Giant nixie panel from USSR

dittoheaddittohead wrote 03/28/2017 at 20:24 • 4 min read • Like

Once in Internet I found photos of giant soviet panel named IGG1 (ИГГ1). It was looking stunning!

This panel made in two versions:
IGG1–32x32 with 32x32 dots resolution
IGG1–64x64 with 64x64 dots resolution

Some technical data:
Brighntness: 150–300 kd\m2;
Minimal anode voltage: 210–240v;
Working voltage: 400v
Working voltage range: 370–420v
Current per dot: 25 uA;
Refresh frequency: 1000 Hz;
Maximum cathode duty cycle: 64;
Anode duty cycle: 32;
Dimensions: 193x193mm;
Weight: about 1 kilo.

64 version have two alternates dots colors: green and orange

Made at late 1980x — beginning 1990x at “Gazotron” factory (Rivne, Ukraine)

Today I got one IGG-64 for test. Maybe do some table clock with Wi-Fi sync:)
On photos it looks more smaller than in real life.

Original packaging

Compare with Arduino board

Compare with iPhone 6S

Serial number


Original datasheet



Muth wrote 02/03/2018 at 11:09 point

For convenience I've created a project page to log what I've found so far :

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Supercrab wrote 01/28/2018 at 12:25 point

I’d love to know if you get this working too. I’d love to use one of these but the supply voltage is beyond my skills 😪

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jondaddio wrote 01/27/2018 at 03:11 point

Can't read the Russian datasheet, and looking through the tech info on eBay I have a question. How do you select between the red and green colors for a pixel ??  Do the pixels alternate in color (red, green, red green, etc), such that you can only get 32 red and 32 green across or down ???  So that would make it a 32x32 for red or 32x32 for green, but not 64x64 for all red or green.....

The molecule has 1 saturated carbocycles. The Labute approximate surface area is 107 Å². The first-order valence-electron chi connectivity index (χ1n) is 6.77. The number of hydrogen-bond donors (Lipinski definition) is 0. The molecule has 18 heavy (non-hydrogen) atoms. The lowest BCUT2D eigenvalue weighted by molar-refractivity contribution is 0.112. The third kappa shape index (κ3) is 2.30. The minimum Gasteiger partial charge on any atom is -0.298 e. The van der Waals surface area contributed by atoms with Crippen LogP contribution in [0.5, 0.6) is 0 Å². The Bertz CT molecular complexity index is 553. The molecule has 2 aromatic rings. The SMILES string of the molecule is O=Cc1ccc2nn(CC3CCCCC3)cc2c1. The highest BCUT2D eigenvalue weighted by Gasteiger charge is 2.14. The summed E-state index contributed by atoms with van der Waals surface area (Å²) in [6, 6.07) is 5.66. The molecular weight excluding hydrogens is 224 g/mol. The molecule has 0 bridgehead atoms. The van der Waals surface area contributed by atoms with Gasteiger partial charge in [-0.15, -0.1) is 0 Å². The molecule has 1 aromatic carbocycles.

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Muth wrote 01/27/2018 at 14:48 point

Yes you're right, it is 64x64 pixels, but 2 times a 32x32 specific color matrix. Red (orange) and green alternate on a chessboard way

It is shown at the second page of the datasheet, I don't read Russian neither, but I searched green (зеленый) and red (красный) with google translate. 

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jondaddio wrote 01/27/2018 at 17:18 point

Thanks for confirming what I was thinking.

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Muth wrote 01/18/2018 at 14:19 point

I think I start to have the idea of how the anode driver works:

Except the 10Kohm values visible on the video, the others resistor values are stupid guesses. 

When input (V1) is at 0v, Q2 is 'closed', charging C1 and Q1 is 'open'. So output is at 180v (~V2)
When input (V1) is at 5v, Q2 is open, Q1 is closed, putting C1 in series to the 180v, out is at 360v (~V2 + Vc1).

Transistors might be high voltage BJT NPN such as the MPSA42.

As I don't have yet these transistors, however I've tested 'manually' to charge a tiny capacitor (10nF) at 180v, then placed it in series with the 180v power supply and one anode. One cathode at ground. And yes, a pixel is flashing :)

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Mike Szczys wrote 01/17/2018 at 15:57 point

These panels are inexpensive and available on eBay. I'd love to see you (or anyone else) get one up and running. The video @Muth linked to has a bit of a demo and the pixels have a really striking appearance!

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Muth wrote 01/17/2018 at 13:14 point

The DIP packages should be shift register of some sort.

I don't know the types of the transistors, npn, pnp, fet or... So far I can only see something such as : 

I'm not enough advanced in this kind of electronic to really 'see' how it's working yet.

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Muth wrote 01/17/2018 at 11:57 point

I found this video on youtube : 
Apparently it is possible to drive the anodes at 300-400V from a ~180V source, using a capacitor discharge.
I'm trying to figure out the schematics, not easy but doable.

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a.k.ranjithkumar wrote 09/11/2017 at 19:36 point

Did you get this working? Just curious.

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dittohead wrote 06/12/2018 at 11:47 point

Unfotunatley no, I dont have time to have fun with it:(

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